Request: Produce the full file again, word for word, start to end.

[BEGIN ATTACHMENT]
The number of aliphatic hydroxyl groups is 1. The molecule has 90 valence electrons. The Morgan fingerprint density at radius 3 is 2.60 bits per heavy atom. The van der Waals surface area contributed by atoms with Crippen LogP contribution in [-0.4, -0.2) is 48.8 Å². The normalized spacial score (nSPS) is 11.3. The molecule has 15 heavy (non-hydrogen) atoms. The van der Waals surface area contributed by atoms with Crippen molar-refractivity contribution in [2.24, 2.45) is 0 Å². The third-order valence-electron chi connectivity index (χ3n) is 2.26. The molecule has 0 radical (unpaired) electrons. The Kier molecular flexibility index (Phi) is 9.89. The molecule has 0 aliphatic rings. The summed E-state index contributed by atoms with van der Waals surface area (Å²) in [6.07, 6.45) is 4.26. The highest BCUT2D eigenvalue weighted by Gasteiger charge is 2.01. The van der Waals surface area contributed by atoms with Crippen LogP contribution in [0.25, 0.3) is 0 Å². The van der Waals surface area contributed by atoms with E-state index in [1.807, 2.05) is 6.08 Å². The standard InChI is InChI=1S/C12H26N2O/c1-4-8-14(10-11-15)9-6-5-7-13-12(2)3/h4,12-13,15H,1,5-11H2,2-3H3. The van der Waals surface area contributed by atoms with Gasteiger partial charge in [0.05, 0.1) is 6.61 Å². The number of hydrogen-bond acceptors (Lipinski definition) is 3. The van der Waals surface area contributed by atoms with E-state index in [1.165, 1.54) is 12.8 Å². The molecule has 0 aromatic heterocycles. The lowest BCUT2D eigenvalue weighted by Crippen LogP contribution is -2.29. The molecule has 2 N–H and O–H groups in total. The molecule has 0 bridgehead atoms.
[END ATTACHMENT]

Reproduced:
The number of aliphatic hydroxyl groups is 1. The molecule has 90 valence electrons. The Morgan fingerprint density at radius 3 is 2.60 bits per heavy atom. The van der Waals surface area contributed by atoms with Crippen LogP contribution in [-0.4, -0.2) is 48.8 Å². The normalized spacial score (nSPS) is 11.3. The molecule has 15 heavy (non-hydrogen) atoms. The van der Waals surface area contributed by atoms with Crippen molar-refractivity contribution in [2.24, 2.45) is 0 Å². The third-order valence-electron chi connectivity index (χ3n) is 2.26. The molecule has 0 radical (unpaired) electrons. The Kier molecular flexibility index (Phi) is 9.89. The molecule has 0 aliphatic rings. The summed E-state index contributed by atoms with van der Waals surface area (Å²) in [6.07, 6.45) is 4.26. The highest BCUT2D eigenvalue weighted by Gasteiger charge is 2.01. The van der Waals surface area contributed by atoms with Crippen LogP contribution in [0.25, 0.3) is 0 Å². The van der Waals surface area contributed by atoms with E-state index in [1.807, 2.05) is 6.08 Å². The standard InChI is InChI=1S/C12H26N2O/c1-4-8-14(10-11-15)9-6-5-7-13-12(2)3/h4,12-13,15H,1,5-11H2,2-3H3. The van der Waals surface area contributed by atoms with Gasteiger partial charge in [0.05, 0.1) is 6.61 Å². The number of hydrogen-bond acceptors (Lipinski definition) is 3. The van der Waals surface area contributed by atoms with E-state index in [1.165, 1.54) is 12.8 Å². The molecule has 0 aromatic heterocycles. The lowest BCUT2D eigenvalue weighted by Crippen LogP contribution is -2.29. The molecule has 2 N–H and O–H groups in total. The molecule has 0 bridgehead atoms.